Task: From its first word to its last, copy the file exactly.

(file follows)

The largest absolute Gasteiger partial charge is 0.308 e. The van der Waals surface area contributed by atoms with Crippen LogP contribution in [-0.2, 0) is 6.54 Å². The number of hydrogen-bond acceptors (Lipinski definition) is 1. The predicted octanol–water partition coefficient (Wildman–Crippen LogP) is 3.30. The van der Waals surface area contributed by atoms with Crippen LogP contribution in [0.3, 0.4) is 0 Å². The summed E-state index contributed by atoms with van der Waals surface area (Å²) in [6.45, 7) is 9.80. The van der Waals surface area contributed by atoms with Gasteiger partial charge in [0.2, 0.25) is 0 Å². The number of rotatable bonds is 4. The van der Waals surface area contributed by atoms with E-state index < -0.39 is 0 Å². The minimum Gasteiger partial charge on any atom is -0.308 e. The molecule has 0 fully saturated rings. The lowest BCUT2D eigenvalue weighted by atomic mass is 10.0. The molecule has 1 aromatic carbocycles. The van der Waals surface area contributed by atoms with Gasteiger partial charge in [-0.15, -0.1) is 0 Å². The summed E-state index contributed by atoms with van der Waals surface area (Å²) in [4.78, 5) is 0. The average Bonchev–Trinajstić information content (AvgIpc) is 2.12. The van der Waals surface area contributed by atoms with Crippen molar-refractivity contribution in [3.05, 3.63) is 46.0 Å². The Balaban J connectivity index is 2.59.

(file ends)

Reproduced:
The largest absolute Gasteiger partial charge is 0.308 e. The van der Waals surface area contributed by atoms with Crippen LogP contribution in [-0.2, 0) is 6.54 Å². The number of hydrogen-bond acceptors (Lipinski definition) is 1. The predicted octanol–water partition coefficient (Wildman–Crippen LogP) is 3.30. The van der Waals surface area contributed by atoms with Crippen LogP contribution in [0.3, 0.4) is 0 Å². The summed E-state index contributed by atoms with van der Waals surface area (Å²) in [6.45, 7) is 9.80. The van der Waals surface area contributed by atoms with Gasteiger partial charge in [0.2, 0.25) is 0 Å². The number of rotatable bonds is 4. The van der Waals surface area contributed by atoms with E-state index < -0.39 is 0 Å². The minimum Gasteiger partial charge on any atom is -0.308 e. The molecule has 0 fully saturated rings. The lowest BCUT2D eigenvalue weighted by atomic mass is 10.0. The molecule has 1 aromatic carbocycles. The van der Waals surface area contributed by atoms with Gasteiger partial charge in [-0.15, -0.1) is 0 Å². The summed E-state index contributed by atoms with van der Waals surface area (Å²) in [4.78, 5) is 0. The average Bonchev–Trinajstić information content (AvgIpc) is 2.12. The van der Waals surface area contributed by atoms with Crippen molar-refractivity contribution in [3.05, 3.63) is 46.0 Å². The Balaban J connectivity index is 2.59.